Janata Parivar merger hits first snag on seat-sharing for Bihar polls
The merger of Janata Parivar, especially the Janata Dal (U) and Rashtriya Janata Dal (RJD) in Bihar, appears to have hit a roadblock over the issue of how the two components of the ‘merged entity’ will share seats for the Bihar assembly poll due later this year.india Updated: May 03, 2015 02:15 IST
The merger of Janata Parivar, especially the Janata Dal (U) and Rashtriya Janata Dal (RJD) in Bihar, appears to have hit a roadblock over the issue of how the two components of the ‘merged entity’ will share seats for the Bihar assembly poll due later this year.
JD (U) insiders claimed “nothing has moved” on the issues of deciding the name, flag and symbol of the proposed political entity in the 17 days that have elapsed since the leaders of the six ‘Janata’ parties announced the merger in New Delhi on April 15.
A six-member committee was formed to decide on the name of the new party, its symbol, flag and other details. It was also decided that Samajwadi Party chief Mulayam Singh Yadav would be chairman and also head the parliamentary party.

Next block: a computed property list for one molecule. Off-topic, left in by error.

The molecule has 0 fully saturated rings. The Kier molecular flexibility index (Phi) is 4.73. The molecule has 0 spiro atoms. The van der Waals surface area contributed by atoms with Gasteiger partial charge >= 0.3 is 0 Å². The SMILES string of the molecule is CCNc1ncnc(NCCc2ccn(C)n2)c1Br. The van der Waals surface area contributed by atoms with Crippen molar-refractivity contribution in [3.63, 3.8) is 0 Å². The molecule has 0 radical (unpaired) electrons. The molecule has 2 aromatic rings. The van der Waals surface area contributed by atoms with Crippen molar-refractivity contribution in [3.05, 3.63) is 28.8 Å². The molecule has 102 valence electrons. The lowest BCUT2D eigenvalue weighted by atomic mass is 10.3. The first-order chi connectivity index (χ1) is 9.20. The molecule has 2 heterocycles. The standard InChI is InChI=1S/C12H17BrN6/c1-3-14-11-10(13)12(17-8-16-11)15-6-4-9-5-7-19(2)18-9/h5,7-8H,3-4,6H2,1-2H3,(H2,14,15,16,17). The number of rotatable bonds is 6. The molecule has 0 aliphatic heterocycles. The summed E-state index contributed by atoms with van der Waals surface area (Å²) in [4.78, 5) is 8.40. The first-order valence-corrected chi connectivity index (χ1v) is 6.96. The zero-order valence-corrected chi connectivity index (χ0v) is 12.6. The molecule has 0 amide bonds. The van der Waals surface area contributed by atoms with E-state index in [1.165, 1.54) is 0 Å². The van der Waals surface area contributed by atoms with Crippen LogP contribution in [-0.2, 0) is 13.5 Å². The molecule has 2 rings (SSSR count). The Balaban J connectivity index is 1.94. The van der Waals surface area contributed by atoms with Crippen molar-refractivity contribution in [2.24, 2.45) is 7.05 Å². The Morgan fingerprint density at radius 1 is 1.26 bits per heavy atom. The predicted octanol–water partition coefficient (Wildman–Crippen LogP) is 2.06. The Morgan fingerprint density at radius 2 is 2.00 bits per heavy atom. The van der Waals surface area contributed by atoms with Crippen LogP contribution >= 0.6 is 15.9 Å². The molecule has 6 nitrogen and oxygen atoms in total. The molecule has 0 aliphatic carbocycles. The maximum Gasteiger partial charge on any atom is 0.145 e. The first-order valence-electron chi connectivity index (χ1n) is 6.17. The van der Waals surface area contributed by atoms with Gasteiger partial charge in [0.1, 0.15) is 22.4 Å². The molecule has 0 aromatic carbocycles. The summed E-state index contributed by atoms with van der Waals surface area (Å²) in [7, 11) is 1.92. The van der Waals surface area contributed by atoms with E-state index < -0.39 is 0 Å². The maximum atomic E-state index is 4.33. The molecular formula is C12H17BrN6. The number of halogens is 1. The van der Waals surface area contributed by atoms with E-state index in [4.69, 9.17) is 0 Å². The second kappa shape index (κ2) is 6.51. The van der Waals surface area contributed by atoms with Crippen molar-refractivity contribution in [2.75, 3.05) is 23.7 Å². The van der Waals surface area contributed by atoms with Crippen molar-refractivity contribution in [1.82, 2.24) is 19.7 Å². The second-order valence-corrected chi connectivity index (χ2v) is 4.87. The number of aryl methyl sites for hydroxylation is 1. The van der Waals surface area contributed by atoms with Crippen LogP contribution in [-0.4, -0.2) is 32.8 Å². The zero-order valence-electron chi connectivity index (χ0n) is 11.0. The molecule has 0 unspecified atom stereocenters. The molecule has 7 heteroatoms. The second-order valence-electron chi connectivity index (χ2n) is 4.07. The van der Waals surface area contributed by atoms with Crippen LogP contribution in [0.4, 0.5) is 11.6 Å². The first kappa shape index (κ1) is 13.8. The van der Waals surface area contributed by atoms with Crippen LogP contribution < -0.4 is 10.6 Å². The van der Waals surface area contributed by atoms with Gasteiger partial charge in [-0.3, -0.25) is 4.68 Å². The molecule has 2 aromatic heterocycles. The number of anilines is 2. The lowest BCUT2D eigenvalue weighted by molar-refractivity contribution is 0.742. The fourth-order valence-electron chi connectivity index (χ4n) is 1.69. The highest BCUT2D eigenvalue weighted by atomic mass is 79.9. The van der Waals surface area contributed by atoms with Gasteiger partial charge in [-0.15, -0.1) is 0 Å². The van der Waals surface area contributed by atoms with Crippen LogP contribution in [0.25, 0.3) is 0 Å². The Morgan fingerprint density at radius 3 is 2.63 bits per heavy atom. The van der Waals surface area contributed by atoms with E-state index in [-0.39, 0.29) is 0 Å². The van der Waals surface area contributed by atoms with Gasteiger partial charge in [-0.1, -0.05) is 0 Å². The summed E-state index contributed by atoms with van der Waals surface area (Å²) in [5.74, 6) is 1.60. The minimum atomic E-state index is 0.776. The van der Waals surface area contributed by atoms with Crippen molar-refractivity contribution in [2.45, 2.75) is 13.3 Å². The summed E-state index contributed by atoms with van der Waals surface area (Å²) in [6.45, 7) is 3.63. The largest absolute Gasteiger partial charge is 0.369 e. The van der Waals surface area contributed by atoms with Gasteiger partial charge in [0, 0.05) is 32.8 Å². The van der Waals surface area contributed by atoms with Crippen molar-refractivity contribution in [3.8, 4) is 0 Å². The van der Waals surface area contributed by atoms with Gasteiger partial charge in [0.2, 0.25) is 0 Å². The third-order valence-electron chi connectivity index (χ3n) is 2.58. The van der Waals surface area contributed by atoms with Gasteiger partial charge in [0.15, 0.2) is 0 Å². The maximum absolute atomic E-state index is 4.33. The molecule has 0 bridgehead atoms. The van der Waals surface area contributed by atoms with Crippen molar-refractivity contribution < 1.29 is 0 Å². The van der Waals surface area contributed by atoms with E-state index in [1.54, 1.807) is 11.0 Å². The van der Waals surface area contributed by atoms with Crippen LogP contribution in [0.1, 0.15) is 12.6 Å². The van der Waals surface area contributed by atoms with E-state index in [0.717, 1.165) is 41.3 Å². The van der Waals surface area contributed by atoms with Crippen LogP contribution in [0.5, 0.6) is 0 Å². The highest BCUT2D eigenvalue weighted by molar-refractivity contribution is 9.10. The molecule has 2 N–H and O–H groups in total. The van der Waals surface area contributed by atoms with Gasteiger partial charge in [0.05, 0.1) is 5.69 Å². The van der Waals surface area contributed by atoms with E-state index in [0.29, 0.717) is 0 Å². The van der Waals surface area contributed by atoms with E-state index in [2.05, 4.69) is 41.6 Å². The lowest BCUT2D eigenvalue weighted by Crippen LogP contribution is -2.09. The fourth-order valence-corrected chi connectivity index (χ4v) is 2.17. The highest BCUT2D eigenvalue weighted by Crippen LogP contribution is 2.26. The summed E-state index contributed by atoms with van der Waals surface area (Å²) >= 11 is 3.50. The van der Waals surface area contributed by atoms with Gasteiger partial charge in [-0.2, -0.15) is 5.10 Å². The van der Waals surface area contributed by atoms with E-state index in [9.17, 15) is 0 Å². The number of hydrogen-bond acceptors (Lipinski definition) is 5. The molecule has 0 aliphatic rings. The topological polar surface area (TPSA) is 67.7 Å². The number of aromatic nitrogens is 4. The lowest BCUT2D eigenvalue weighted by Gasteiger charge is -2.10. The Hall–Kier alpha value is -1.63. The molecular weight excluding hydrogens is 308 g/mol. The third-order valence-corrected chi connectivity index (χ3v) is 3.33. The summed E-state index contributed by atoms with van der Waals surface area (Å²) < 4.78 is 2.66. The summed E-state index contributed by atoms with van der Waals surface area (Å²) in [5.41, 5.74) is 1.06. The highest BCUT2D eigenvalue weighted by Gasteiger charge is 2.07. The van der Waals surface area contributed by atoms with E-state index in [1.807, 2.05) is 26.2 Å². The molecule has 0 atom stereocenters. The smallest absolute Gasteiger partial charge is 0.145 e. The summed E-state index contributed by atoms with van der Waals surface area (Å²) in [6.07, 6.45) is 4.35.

It is understood that Bihar chief minister Nitish Kumar would be the leader and future CM candidate of the merged political entity, but there is little agreement between Lalu Prasad and Nitish Kumar on many issues.
“They will meet soon to take a call on the pending issues,” said JD(U) spokesman and Rajya Sabha MP KC Tyagi.
“Before elections, every alliance or merged political entity faces such seats-sharing issues. We too are no different but this will be settled once the merger is decided. Both the parties will have winnable candidates to rein the BJP,” Tyagi said.
While the JD (U) has staked its claim over all 115 seats it had won in 2010 assembly elections, the RJD wants to contest an equal number of seats, leaving only 13 seats for the Congress and left parties, the merged entity’s likely poll allies.
Though the final seat-sharing exercise will begin after the merger formalities are completed, both the parties have begun preliminary exercise of identifying ‘winning’ candidates for all the 243 assembly seats to take on the BJP-led NDA.
“The two parties might contest 100 seats each and the rest would be given to the Congress, left parties and other allies. But the winning potential of candidates from either of the two parties will be the main deciding factor,” a senior RJD leader said.
“As the JD (U) has bigger share of MLAs in the present assembly, it has to make some sacrifices and give preference to some RJD leaders who had lost by slender margin in 2010 assembly polls”, argued a former RJD state chief.
He said in at least 80 constituencies, the RJD lost to either JD (U) or BJP by thin margin. “Both the parties should consider these factors while finalising the candidates,” the RJD leader said.